Thursday, May 1, 2008

Poetry as Freelance Inspiration

Deadlines and commitments….what to leave in, what to leave out…

Bob Seger, Against the Wind

I’m wrapping up National Poetry Month with some tips on how poetry can not only relieve stress, but also inspire one of the hardest-working writerly types: the freelancer. A freelance writer’s day is filled with deadlines, marketing, queries, article ideas, research, and perhaps a little writing squeezed in between. A lot of freelancers I know make their living by service pieces, articles or web content that has a specific goal. While we can write a standard piece in a lively way or admire a well-turned phrase, there isn’t a wide amount of wiggle room in most of what we do. Since I started in poetry and grew into freelance writing, I’ve developed a few tricks to keep the creative side fresh and improve my overall work.

  1. Headline haiku. I’ve been working for hours, I’m on a tight deadline, and my frazzled brain has completely lost the main thread of a project. I want to step away from my computer for a few minutes, but I don’t want to lose my train of thought. So I go outside, or sit by the window and watch the birds swoop down and snatch up kibble from the dog dish; while I’m away from the work, my mind takes all the info that’s trying to shoulder through a thin door, and lines it up, haiku-style.

Historic, urban

Iowa fills nation’s plate;

American charm.

As I’ve just proved, the haiku doesn’t have to be good, it just helps organize the thoughts. For my own use, charts, lists and bullet points aren’t nearly as effective as this poetic tack.

2. Take a project further. Several years ago, I was hired by a local non-profit to visit the local rest home and interview a few people about their lives. It was an amazing day, filled with stories of loss, love and wisdom. After I wrote up the individual profiles, I still couldn’t get a few of those open, friendly folks and their stories out of my mind, so I wrote a poem about each of them. The one that still sticks with me was about a man who couldn’t remember his own son’s name or where he was, but recounted his experiences in depth about homesteading in Alaska, including one eventful day when bears smelled breakfast cooking and broke the cabin door down while he and his wife hid upstairs. He remembered that he had won an award once for his work in teaching drama, and began pulling out all these newspaper clips from his life. The poems I wrote from that day were worth more to me than the check I received, and I started interviewing other elderly neighbors and relatives, distilling their stories to one life—or even one moment—caught in a single poem.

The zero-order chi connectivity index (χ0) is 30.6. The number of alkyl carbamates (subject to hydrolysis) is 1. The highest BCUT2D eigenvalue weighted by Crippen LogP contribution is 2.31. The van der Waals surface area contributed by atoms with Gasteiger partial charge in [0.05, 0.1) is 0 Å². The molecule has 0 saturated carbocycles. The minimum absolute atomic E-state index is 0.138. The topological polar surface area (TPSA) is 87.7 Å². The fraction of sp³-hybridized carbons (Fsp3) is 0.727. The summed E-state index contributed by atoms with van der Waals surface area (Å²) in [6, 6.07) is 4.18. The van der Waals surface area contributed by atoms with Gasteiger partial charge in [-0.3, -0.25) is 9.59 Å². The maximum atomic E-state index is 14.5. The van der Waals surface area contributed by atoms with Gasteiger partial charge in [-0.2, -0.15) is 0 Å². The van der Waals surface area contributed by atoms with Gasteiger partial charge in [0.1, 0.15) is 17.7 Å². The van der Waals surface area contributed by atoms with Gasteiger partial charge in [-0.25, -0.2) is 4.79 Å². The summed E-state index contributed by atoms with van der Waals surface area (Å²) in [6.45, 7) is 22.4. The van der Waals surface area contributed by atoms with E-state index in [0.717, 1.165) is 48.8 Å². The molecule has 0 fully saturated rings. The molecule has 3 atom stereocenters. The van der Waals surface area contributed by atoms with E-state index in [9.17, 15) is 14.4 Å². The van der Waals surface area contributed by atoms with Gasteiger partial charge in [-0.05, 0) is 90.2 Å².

3. Outdoor spot poetry. If you’re looking for the perfect activity on an autumn artist date, try this: pack a few colored markers in your pocket and head out to a local park. As you relax and feel your creativity twanging back into shape, take out a marker and scribble a quick poem on a leaf or a bit of tree bark, then let the wind whisk it away. (Yes, you should use water-based markers, but I’m not the pen police.) The feeling of watching your words lifting up with the breeze and becoming part of nature is liberating. Plus, you’ll occasionally get someone shuffling through autumn leaves and discovering your poem. I always hope it’s a pleasant surprise, but either way, it’s still a great method to boost your energy levels and relieve that deadline stress.